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REMEMBERING: The Silent Majority breaks its silence


In the run-up to the 35th anniversary of People Power that ousted the Marcos dictatorship, let us remember what Mindanawons did to fight for freedom.
This piece by Fr. Rudy A. Malasmas on the birth of the Yellow Friday Movement in Davao City was among the essays featured in the book ‘Turning Rage Into Courage: Mindanao under Martial Law,’ published by MindaNews in 2002, on the 30th anniversary of the declaration of martial law by President Ferdinand Edralin Marcos.

Malasmas passed away on July 11, 2010). 

The year 1985 was crucial and memorable. The whole country and the people lived under a dark cloud of torment under the Marcos one-man rule. Mass arrests, jails bulging with political prisoners, economic plunder by the dictator and his cronies, murders, disappearances, a military corrupted into compliance against a helpless population, living ever in fear, caught in the crossfire between the dictator’s’ military and the avenging killer sparrows etc.

When would all these end? 

Then it happened. Ninoy Aquino, the people’s champion against the oppressor, was shot dead by Marcos soldiers. That bullet shot awakened the whole archipelago. I, for one, managing the Ateneo de Davao Grade School and High School, had lain quiet in the attitude that provided the dictatorship did not disturb the school, I’d keep ensconced in myself. But the bloodied corpse on the tarmac woke me up. I had known Ninoy at the Ateneo de Manila. Enough was enough. I would rise up in anger. I would have my feeble voice heard.

Up until then, the protesters in Davao had been the reds, the leftists. They marched in angry platoons, men and women waving red flags. Some friends and I had a strong feeling, a perception that thousands out there were angry, too. But they, like us, were not reds, were against a shooting war. This was the horde, the mas of the SILENT MAJORITY, seething with anger but not organized, leaderless.

We would rouse them, draw them out of their homes and into the streets, men and women, young and old to shout imprecations at the dictator’s evil empire. 

Under the leadership of Atty. Jesus Ayala, a few of us organized a mini-motorcade of six vehicles sporting yellow banners and ribbons, the color of Ninoy. Three to start at Bankerohan – three at Magsaysay Park. At the stroke of 5 p.m. when people were pouring out of offices to go home – our vehicles moved slowly across Davao, honking our noisy horns, calling the attention of one and all to our silent message: “We are not communists. We are angry, too. Come join us.” To our joyful surprise, our vehicles honking horns were joined by the jeepneys along the route and the noise barrage was music to our ears. Thus was born the YELLOW FIRDAY MOVEMENT of Davao.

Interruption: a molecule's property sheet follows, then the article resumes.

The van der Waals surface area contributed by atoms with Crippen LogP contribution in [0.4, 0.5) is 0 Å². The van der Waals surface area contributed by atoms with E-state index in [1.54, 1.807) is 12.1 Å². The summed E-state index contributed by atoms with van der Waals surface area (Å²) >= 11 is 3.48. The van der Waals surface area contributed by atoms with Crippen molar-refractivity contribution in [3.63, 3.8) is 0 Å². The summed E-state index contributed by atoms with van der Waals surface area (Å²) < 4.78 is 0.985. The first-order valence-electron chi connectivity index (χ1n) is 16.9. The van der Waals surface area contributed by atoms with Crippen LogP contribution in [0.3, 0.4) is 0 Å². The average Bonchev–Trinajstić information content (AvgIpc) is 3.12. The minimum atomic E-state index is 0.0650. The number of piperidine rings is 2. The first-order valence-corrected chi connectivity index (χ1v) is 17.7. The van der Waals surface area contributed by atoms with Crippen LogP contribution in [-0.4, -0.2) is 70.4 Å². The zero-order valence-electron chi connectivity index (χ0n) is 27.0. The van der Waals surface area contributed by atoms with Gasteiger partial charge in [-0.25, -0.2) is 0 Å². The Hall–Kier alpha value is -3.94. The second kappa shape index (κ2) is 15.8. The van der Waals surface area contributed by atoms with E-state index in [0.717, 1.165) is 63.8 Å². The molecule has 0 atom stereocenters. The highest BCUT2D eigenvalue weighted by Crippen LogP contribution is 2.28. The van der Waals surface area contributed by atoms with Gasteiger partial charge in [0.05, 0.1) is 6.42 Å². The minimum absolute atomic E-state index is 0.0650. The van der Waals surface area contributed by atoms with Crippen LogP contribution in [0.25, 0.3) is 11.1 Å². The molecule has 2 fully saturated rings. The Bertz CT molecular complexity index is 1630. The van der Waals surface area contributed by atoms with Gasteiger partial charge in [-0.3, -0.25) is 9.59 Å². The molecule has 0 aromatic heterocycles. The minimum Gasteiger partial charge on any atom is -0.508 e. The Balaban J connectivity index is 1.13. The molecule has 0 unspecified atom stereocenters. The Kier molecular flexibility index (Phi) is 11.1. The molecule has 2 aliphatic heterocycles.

After the initial motorcade which ended at Rizal Park, dozens of vehicles converged and people were asking us: “When is the net motorcade? We’ll join.” The following Friday, vehicles swelled in numbers – the mood became festive. Friday after Friday, with buildings along Claveria and San Pedro raining torrents of confetti. 

The Silent Majority had broken its silence. 

From yellow noisy motorcades, the silent majority (professionals, laboring men and women, fisherfolk, religious) mustered enough courage to leave the relative safety of motorcades, to foot marches and rallies – painting the streets of Davao yellow – all in a bloodless show of force. In no time, the sea of yellow engulfed the red. 

Another surprise: Even Macros’ military now flashed the Laban hand sign. 

The yellow spread to Tagum, Digos, Mati, Panabo, Toril – keeping up the pressure – until the day Ramos and Enrile and Honasan signaled a mutiny and were caught. 

The rest is history. 

(I end on a personal note: I, a Jesuit Priest, parading in yellow, used myself as a bait to attract the silent majority to come out from the safety of their homes and make their shouts heard in the fight for freedom. Freedom from our local oppressors).

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